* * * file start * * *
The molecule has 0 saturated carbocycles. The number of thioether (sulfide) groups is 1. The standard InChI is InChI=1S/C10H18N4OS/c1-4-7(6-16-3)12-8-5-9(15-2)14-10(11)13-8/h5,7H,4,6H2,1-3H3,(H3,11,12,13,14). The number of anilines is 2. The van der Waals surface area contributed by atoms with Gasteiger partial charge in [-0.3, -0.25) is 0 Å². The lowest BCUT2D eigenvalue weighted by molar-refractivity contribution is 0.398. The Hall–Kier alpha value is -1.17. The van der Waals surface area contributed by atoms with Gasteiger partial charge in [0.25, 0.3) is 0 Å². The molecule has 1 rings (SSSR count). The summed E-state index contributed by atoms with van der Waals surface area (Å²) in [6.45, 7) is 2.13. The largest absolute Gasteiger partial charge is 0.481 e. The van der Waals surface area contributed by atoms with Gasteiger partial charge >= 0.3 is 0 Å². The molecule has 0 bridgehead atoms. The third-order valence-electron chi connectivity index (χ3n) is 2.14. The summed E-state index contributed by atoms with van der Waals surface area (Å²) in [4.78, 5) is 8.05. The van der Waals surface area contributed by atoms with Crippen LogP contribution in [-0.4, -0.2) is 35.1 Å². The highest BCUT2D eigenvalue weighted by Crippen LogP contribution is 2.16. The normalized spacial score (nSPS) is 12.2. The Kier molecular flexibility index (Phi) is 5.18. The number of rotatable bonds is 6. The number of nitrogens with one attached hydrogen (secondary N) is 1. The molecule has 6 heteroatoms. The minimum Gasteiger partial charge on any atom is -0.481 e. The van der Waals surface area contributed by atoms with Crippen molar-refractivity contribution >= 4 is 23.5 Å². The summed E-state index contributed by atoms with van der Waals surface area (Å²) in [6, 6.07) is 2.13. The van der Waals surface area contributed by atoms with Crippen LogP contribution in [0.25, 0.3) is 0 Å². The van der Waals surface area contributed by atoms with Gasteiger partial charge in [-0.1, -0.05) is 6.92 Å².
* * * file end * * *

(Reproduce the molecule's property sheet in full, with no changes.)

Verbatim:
The molecule has 0 saturated carbocycles. The number of thioether (sulfide) groups is 1. The standard InChI is InChI=1S/C10H18N4OS/c1-4-7(6-16-3)12-8-5-9(15-2)14-10(11)13-8/h5,7H,4,6H2,1-3H3,(H3,11,12,13,14). The number of anilines is 2. The van der Waals surface area contributed by atoms with Gasteiger partial charge in [-0.3, -0.25) is 0 Å². The lowest BCUT2D eigenvalue weighted by molar-refractivity contribution is 0.398. The Hall–Kier alpha value is -1.17. The van der Waals surface area contributed by atoms with Gasteiger partial charge in [0.25, 0.3) is 0 Å². The molecule has 1 rings (SSSR count). The summed E-state index contributed by atoms with van der Waals surface area (Å²) in [6.45, 7) is 2.13. The largest absolute Gasteiger partial charge is 0.481 e. The van der Waals surface area contributed by atoms with Gasteiger partial charge >= 0.3 is 0 Å². The molecule has 0 bridgehead atoms. The third-order valence-electron chi connectivity index (χ3n) is 2.14. The summed E-state index contributed by atoms with van der Waals surface area (Å²) in [4.78, 5) is 8.05. The van der Waals surface area contributed by atoms with Crippen LogP contribution in [-0.4, -0.2) is 35.1 Å². The highest BCUT2D eigenvalue weighted by Crippen LogP contribution is 2.16. The normalized spacial score (nSPS) is 12.2. The Kier molecular flexibility index (Phi) is 5.18. The number of rotatable bonds is 6. The number of nitrogens with one attached hydrogen (secondary N) is 1. The molecule has 6 heteroatoms. The minimum Gasteiger partial charge on any atom is -0.481 e. The van der Waals surface area contributed by atoms with Crippen molar-refractivity contribution >= 4 is 23.5 Å². The summed E-state index contributed by atoms with van der Waals surface area (Å²) in [6, 6.07) is 2.13. The van der Waals surface area contributed by atoms with Crippen LogP contribution in [0.25, 0.3) is 0 Å². The van der Waals surface area contributed by atoms with Gasteiger partial charge in [-0.1, -0.05) is 6.92 Å².